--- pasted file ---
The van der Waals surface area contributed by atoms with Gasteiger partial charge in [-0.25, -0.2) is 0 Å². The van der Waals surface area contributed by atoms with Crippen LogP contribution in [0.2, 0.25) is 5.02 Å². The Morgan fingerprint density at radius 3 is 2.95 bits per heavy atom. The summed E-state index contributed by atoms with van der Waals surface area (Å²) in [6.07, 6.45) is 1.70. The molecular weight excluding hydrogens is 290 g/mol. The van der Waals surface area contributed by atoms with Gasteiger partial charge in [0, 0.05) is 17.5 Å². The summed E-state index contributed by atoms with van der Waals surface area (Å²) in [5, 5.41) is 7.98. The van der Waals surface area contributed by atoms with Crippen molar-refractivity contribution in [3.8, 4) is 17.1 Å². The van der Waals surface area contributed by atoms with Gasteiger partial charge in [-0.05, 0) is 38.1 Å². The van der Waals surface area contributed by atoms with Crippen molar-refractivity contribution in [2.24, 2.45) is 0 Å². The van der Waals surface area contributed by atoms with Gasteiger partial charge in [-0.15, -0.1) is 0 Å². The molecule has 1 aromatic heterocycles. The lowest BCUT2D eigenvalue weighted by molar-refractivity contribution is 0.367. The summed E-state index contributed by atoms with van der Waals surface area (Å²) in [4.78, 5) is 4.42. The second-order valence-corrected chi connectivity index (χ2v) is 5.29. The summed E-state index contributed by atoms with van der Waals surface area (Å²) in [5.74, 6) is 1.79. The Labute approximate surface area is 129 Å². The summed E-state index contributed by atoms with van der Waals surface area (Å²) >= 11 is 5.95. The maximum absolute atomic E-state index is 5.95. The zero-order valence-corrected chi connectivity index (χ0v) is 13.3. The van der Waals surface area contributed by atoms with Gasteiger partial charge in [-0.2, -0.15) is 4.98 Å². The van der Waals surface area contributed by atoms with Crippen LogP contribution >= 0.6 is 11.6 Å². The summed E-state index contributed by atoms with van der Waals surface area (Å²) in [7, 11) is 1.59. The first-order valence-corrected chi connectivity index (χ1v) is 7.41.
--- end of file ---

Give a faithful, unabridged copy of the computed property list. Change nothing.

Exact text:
The van der Waals surface area contributed by atoms with Gasteiger partial charge in [-0.25, -0.2) is 0 Å². The van der Waals surface area contributed by atoms with Crippen LogP contribution in [0.2, 0.25) is 5.02 Å². The Morgan fingerprint density at radius 3 is 2.95 bits per heavy atom. The summed E-state index contributed by atoms with van der Waals surface area (Å²) in [6.07, 6.45) is 1.70. The molecular weight excluding hydrogens is 290 g/mol. The van der Waals surface area contributed by atoms with Gasteiger partial charge in [0, 0.05) is 17.5 Å². The summed E-state index contributed by atoms with van der Waals surface area (Å²) in [5, 5.41) is 7.98. The van der Waals surface area contributed by atoms with Crippen molar-refractivity contribution in [3.8, 4) is 17.1 Å². The van der Waals surface area contributed by atoms with Gasteiger partial charge in [-0.05, 0) is 38.1 Å². The van der Waals surface area contributed by atoms with Crippen molar-refractivity contribution in [2.24, 2.45) is 0 Å². The van der Waals surface area contributed by atoms with Gasteiger partial charge in [-0.15, -0.1) is 0 Å². The molecule has 1 aromatic heterocycles. The lowest BCUT2D eigenvalue weighted by molar-refractivity contribution is 0.367. The summed E-state index contributed by atoms with van der Waals surface area (Å²) in [4.78, 5) is 4.42. The second-order valence-corrected chi connectivity index (χ2v) is 5.29. The summed E-state index contributed by atoms with van der Waals surface area (Å²) in [5.74, 6) is 1.79. The Labute approximate surface area is 129 Å². The summed E-state index contributed by atoms with van der Waals surface area (Å²) >= 11 is 5.95. The maximum absolute atomic E-state index is 5.95. The zero-order valence-corrected chi connectivity index (χ0v) is 13.3. The van der Waals surface area contributed by atoms with Gasteiger partial charge in [-0.2, -0.15) is 4.98 Å². The van der Waals surface area contributed by atoms with Crippen LogP contribution >= 0.6 is 11.6 Å². The summed E-state index contributed by atoms with van der Waals surface area (Å²) in [7, 11) is 1.59. The first-order valence-corrected chi connectivity index (χ1v) is 7.41.